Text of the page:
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What is Lean Manufacturing?

Instructor: Deborah Schell

Deborah teaches college Accounting and has a master's degree in Educational Technology.

Companies have limited resources with which to work and are always looking for ways to do more with what they have. In this lesson, you will learn about lean manufacturing.

Lean Manufacturing Explained

Companies are always limited by the amount of resources they have whether it is the number of people, or the amount of money or materials needed in the manufacturing process. Lean manufacturing is a process that focuses on eliminating waste to reduce costs in order to generate more profit. Since profit = sales - costs, a company that is successful in reducing its costs should see an increase in its profit. Unlike other methods that aim to reduce waste, the focus of lean manufacturing is to identify processes that do not add value to the customer.

Let's meet Ms. B. Neat who owns the Marvelous Mop Company which manufactures mops and buckets. Two new competitors have entered the cleaning market and Ms. B. Neat is looking for ways to lower her costs to compete and generate more profit for her company. She has heard about lean manufacturing and wants to know if it can help her achieve her objective of earning more profit.

Five Steps of Lean Manufacturing

When examining a process to eliminate waste, there are five steps involved, specifically:

  • Specify value
  • Map the value stream
  • Create flow
  • Create pull
  • Aim for perfection

Let's examine each of these steps in detail to see how they could apply to Ms. Neat's business.

Specify Value

In this step, value is considered from the customer's point of view. If a process does not add value from the customer's perspective, then it represents a waste. It is necessary to determine what is important to the customer. For Ms. Neat's company, let's assume that customers want a good quality mop and bucket at a reasonable price. They don't want a complicated mop that requires an owner's manual to use. Ms. Neat needs to incorporate what is important to her customers in her design and manufacture of her products.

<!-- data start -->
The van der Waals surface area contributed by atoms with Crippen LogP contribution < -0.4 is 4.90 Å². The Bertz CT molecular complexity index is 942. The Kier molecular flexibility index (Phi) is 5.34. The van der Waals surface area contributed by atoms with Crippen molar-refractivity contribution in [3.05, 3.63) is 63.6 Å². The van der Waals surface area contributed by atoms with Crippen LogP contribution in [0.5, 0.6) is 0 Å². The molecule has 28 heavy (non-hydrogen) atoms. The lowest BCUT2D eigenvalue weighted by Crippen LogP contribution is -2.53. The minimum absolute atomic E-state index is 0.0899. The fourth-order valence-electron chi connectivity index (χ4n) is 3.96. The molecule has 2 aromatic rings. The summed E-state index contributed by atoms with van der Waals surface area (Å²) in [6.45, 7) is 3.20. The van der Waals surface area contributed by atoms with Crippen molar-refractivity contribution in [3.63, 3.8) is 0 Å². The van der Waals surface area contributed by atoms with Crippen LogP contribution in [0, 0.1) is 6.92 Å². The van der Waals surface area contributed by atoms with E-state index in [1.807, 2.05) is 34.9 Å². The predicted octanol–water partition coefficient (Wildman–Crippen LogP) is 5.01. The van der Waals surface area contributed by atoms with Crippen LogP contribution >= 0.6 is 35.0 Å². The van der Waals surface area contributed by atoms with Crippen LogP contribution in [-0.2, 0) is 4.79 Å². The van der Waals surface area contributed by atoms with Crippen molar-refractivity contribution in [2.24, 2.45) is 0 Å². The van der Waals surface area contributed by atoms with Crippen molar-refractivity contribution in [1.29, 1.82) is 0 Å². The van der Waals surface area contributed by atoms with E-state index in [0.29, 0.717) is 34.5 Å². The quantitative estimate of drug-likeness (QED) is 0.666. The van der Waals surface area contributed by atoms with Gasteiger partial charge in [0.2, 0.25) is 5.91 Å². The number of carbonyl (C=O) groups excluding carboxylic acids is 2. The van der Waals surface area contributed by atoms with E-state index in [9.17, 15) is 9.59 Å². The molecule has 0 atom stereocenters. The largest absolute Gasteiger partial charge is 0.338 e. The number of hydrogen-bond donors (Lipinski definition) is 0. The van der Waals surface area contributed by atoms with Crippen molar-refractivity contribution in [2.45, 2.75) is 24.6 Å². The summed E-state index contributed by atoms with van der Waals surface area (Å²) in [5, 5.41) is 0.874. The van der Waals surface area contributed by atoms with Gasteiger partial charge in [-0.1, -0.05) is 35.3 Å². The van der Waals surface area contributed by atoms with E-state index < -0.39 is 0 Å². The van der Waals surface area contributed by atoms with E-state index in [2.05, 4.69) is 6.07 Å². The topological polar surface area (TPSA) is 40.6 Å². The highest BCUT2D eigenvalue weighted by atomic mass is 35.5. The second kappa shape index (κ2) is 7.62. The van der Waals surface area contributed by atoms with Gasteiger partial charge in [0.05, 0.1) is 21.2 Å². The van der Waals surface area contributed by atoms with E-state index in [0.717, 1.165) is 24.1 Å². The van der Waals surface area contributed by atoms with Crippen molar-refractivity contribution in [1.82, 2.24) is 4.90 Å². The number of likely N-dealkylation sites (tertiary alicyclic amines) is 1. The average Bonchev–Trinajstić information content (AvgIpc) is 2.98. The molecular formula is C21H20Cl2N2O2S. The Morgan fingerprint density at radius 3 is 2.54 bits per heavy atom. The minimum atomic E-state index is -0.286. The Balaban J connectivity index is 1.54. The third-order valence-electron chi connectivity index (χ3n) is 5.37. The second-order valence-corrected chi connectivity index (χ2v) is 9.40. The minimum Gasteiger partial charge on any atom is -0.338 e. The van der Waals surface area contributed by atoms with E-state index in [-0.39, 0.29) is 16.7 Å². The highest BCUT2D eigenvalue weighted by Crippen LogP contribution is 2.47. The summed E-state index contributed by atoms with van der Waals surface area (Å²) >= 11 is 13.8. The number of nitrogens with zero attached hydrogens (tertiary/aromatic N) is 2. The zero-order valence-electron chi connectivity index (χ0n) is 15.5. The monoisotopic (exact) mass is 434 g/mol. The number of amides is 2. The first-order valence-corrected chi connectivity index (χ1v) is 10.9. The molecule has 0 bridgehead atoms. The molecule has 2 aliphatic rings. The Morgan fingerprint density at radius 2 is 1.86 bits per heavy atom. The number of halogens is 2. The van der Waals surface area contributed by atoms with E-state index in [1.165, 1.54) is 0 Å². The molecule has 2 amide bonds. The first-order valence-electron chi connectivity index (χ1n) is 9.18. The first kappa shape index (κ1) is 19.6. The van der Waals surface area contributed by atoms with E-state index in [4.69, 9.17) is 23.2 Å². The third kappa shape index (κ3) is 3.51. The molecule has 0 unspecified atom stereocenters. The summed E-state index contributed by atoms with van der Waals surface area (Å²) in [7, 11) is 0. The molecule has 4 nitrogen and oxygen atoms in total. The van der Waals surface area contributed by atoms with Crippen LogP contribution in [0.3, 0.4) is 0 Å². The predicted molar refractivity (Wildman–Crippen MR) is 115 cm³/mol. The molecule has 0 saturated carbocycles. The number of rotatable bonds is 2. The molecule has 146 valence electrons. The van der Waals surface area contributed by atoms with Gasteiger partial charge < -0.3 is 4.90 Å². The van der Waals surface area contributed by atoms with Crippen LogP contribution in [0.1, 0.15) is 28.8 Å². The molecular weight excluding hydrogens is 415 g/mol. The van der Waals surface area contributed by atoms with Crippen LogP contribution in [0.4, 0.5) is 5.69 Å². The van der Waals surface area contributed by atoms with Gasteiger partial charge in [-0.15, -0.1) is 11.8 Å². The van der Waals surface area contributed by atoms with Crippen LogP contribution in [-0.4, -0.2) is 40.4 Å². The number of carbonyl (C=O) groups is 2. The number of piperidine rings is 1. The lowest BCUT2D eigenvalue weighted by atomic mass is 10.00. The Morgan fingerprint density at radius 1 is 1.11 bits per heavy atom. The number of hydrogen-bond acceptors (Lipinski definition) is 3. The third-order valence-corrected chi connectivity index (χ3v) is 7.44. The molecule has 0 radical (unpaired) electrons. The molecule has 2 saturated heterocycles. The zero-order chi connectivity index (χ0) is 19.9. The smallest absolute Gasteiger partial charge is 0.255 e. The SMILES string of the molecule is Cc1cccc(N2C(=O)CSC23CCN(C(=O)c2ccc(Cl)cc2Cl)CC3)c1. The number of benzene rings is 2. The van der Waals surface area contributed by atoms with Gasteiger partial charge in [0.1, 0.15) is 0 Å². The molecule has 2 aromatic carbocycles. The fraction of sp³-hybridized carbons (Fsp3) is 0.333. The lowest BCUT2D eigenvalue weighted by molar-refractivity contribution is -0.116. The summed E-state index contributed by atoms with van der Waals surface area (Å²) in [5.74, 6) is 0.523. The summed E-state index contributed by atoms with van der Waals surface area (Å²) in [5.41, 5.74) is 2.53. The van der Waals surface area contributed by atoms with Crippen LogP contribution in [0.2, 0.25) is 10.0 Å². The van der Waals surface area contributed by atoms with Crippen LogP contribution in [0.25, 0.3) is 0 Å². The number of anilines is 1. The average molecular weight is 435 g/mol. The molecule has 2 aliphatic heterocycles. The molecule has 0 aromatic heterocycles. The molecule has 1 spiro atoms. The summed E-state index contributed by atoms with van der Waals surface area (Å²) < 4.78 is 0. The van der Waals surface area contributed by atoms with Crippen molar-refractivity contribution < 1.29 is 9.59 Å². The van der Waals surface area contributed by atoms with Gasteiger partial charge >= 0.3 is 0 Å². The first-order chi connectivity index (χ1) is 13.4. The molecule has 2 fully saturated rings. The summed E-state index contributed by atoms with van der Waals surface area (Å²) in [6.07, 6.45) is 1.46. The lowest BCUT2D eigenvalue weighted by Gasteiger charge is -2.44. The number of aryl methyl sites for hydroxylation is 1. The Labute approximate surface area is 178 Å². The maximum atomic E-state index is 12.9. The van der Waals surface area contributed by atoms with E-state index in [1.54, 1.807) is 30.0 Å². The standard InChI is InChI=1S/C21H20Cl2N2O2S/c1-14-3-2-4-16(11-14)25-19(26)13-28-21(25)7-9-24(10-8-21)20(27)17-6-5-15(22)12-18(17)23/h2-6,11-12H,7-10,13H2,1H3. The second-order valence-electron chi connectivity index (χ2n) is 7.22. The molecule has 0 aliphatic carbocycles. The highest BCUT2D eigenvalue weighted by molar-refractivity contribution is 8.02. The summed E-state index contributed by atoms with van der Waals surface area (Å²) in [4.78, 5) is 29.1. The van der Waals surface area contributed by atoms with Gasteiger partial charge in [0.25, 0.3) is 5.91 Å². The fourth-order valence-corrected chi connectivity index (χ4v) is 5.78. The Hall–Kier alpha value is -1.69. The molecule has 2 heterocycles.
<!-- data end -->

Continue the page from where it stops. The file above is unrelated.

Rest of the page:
Map the Value Stream

This step involves identifying and mapping the value stream. A value stream includes all actions that occur from design to the manufacture of a product. Both the current and the future state of the value stream are identified and mapped. Mapping both streams allows for the identification of waste which can be eliminated.

If Ms. Neat were to map the current value stream, she would identify that some bucket colors are less popular than others, resulting in some colored plastic being used less frequently in the manufacturing process. The little-used plastic requires storage space and some has to be discarded due to fading. The future could involve fewer color choices and less plastic being stored and spoiling.

Create Flow

Once the value streams have been mapped, potential areas of waste are easy to identify. The goal of this step is to reduce waste to get the product to the customer more smoothly. Let's assume that after Ms. Neat mapped her value streams, she identified that her raw materials aren't always available to be used in the production process when they are needed. In fact, the value stream mapping showed that a delay of up to ten minutes sometimes occurs as plastic is being retrieved from the storage area. By moving the area where the plastic is stored to be closer to the production process, Ms. Neat can reduce the amount of time that is wasted waiting for materials.

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